The Exile and the Urchin
by K. R. Svich
Table of Contents|
parts: 1, 2, 3
One morning in autumn, I was sitting in the narrow kitchen. With an elbow rested on the worn wooden tabletop, I stared into thin air, a cup of tepid tea with milk rested precariously in my drooping right hand. The creaking of the tabletop each time I shifted to raise the cup to my lips sounded unnatural, isolated amongst the otherwise uniform, dead quiet.
The weather had started to chill and cold air seeped in through the fine cracks in the walls. I felt it creep across an exposed area of skin on my leg — a hole in my stocking. Setting the teacup down with a faint tremor as it grazed over the saucer, I leaned down and attempted to twist the hole in my stocking inward. But the fabric was stubborn. No matter how I tried it wouldn’t twist round; it would just stretch and, as a result, bunch up awkwardly round the back of my knee.
I’d never get used to these new things. As blood rushed to my head and pieces of hair started to fall out of place, a wave of frustration washed over me and I pushed my hips backward. The legs of the chair I was sitting on scraped harshly across the floorboards, causing them to shriek as splinters were torn out of them.
I paid them no heed. I kicked off my shoe and lifted my leg up, resting my heel on the edge of the tabletop. No matter how much care I took, it was always the same. Never, ever will I forget those godforsaken stockings. The hem of my dress slipped from my knee, dropping all the way down to my hips. I finally managed to pull the hole up and around to my inner thigh.
To think that anybody in this state-owned sardine-can might have walked in at any moment — one corner of my mouth curled upwards before I could help it — that would give them a show. With my leg still resting on the table, I pushed out my chest. I undid the top two buttons beneath my collar, then a third for good measure. It wasn’t that cold yet anyway.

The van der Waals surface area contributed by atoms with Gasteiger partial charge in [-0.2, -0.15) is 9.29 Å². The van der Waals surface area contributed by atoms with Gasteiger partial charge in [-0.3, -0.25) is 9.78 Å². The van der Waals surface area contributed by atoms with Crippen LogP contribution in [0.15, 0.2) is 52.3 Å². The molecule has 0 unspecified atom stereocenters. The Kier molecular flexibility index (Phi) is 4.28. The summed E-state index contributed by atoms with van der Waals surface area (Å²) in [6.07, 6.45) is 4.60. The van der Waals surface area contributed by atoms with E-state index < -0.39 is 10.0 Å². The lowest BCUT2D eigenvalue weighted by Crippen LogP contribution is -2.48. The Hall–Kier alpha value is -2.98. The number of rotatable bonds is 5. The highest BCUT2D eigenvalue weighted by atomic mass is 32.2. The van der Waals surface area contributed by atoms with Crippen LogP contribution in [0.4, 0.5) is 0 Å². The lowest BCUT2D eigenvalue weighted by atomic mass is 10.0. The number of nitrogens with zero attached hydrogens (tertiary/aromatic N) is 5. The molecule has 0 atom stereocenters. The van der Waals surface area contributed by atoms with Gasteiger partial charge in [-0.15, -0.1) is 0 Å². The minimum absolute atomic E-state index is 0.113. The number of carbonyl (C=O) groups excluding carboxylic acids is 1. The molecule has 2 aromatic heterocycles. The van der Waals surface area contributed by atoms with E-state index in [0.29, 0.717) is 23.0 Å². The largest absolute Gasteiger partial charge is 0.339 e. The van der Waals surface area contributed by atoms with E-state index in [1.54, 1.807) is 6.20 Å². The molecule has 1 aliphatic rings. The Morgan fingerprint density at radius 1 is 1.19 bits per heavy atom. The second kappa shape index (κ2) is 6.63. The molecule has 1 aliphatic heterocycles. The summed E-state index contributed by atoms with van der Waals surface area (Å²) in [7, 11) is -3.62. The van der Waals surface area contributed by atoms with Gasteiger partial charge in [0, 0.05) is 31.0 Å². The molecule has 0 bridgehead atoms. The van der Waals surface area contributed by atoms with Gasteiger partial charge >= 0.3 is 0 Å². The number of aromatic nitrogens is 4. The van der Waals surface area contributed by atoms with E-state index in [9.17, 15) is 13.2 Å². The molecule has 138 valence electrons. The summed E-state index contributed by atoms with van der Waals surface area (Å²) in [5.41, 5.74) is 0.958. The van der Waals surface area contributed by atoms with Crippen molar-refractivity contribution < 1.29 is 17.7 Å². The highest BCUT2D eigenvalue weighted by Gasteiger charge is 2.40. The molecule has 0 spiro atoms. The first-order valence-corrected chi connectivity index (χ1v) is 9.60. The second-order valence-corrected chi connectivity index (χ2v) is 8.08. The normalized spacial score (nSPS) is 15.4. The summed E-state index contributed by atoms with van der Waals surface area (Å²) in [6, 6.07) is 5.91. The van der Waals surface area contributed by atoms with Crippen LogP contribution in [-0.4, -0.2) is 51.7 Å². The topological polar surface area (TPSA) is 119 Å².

I looked back up to check my reflection in the opposite window. It was covered by a thin coating of smog but still discernible. Pierced by the harsh white sunlight, my face appeared slightly grey. I looked at it and it looked back at me. I took another sip of the tepid tea in my white china cup, indistinguishable from all the other millions of identical white china cups in the world.
As I swallowed, the tea hit a lump halfway down my throat and the extra gulp to push it along resounded dully in my ears. All the while, I never took my eyes off my own face, obscured behind the smog. Yet, at the same time, it was clear, as if it were sitting right beside me. Monotonous and grey, yet simultaneously piercing, pulling my real eyes toward it with an invisible thread strung out across the room. It was undoubtedly me, but there was something different. That was when I noticed my left hand had stopped shaking.
Taking the teacup back, this time using my left hand, I glanced down at the remnants of the now-cold tea. Its surface lay completely flat: not a single ripple. The trembling had definitely ceased, leaving nothing but a faint tingling sensation clinging to the tips of my fingers, as if in some last-ditch attempt at survival. That was when it hit me: the wires in my head were mending. I should have been relieved, but instead I felt a sickening panic.
The methodical counting of the date; the screaming presence cramped up inside me, which had killed the child and escaped on that fateful day during the War... It was at its prime now, but that was just deception. It was leading me to the same fate as Eva. Right now, I was walking on a tightrope, still with the possibility of falling in one direction or the other. And once I tipped over, there was no way of climbing back.
Only Raphael could put a stop to it before the process carried me too far. But Raphael wasn’t going to return. It was time to go out and find him on my own. If I found him, I could escape from this maddening logic: piling bricks one by one until the tower finally reached its limit and came crashing back down on top me, trapped at its feet.